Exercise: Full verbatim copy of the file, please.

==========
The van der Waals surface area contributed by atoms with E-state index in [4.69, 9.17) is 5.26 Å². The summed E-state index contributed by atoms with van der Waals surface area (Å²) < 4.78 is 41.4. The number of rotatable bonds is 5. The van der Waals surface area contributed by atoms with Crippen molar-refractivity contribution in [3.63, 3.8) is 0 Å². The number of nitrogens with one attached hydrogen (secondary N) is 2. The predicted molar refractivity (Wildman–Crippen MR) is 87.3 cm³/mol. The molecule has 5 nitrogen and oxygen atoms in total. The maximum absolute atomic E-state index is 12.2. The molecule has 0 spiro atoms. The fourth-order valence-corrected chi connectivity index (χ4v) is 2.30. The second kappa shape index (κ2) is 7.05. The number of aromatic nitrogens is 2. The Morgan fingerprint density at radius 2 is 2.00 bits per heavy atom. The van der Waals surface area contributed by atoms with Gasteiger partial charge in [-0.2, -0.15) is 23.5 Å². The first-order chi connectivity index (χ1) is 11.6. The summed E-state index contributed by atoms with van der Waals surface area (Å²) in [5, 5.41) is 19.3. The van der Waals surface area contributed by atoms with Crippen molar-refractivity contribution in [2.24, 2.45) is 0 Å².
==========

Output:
The van der Waals surface area contributed by atoms with E-state index in [4.69, 9.17) is 5.26 Å². The summed E-state index contributed by atoms with van der Waals surface area (Å²) < 4.78 is 41.4. The number of rotatable bonds is 5. The van der Waals surface area contributed by atoms with Crippen molar-refractivity contribution in [3.63, 3.8) is 0 Å². The number of nitrogens with one attached hydrogen (secondary N) is 2. The predicted molar refractivity (Wildman–Crippen MR) is 87.3 cm³/mol. The molecule has 5 nitrogen and oxygen atoms in total. The maximum absolute atomic E-state index is 12.2. The molecule has 0 spiro atoms. The fourth-order valence-corrected chi connectivity index (χ4v) is 2.30. The second kappa shape index (κ2) is 7.05. The number of aromatic nitrogens is 2. The Morgan fingerprint density at radius 2 is 2.00 bits per heavy atom. The van der Waals surface area contributed by atoms with Gasteiger partial charge in [-0.2, -0.15) is 23.5 Å². The first-order chi connectivity index (χ1) is 11.6. The summed E-state index contributed by atoms with van der Waals surface area (Å²) in [5, 5.41) is 19.3. The van der Waals surface area contributed by atoms with Crippen molar-refractivity contribution in [2.24, 2.45) is 0 Å².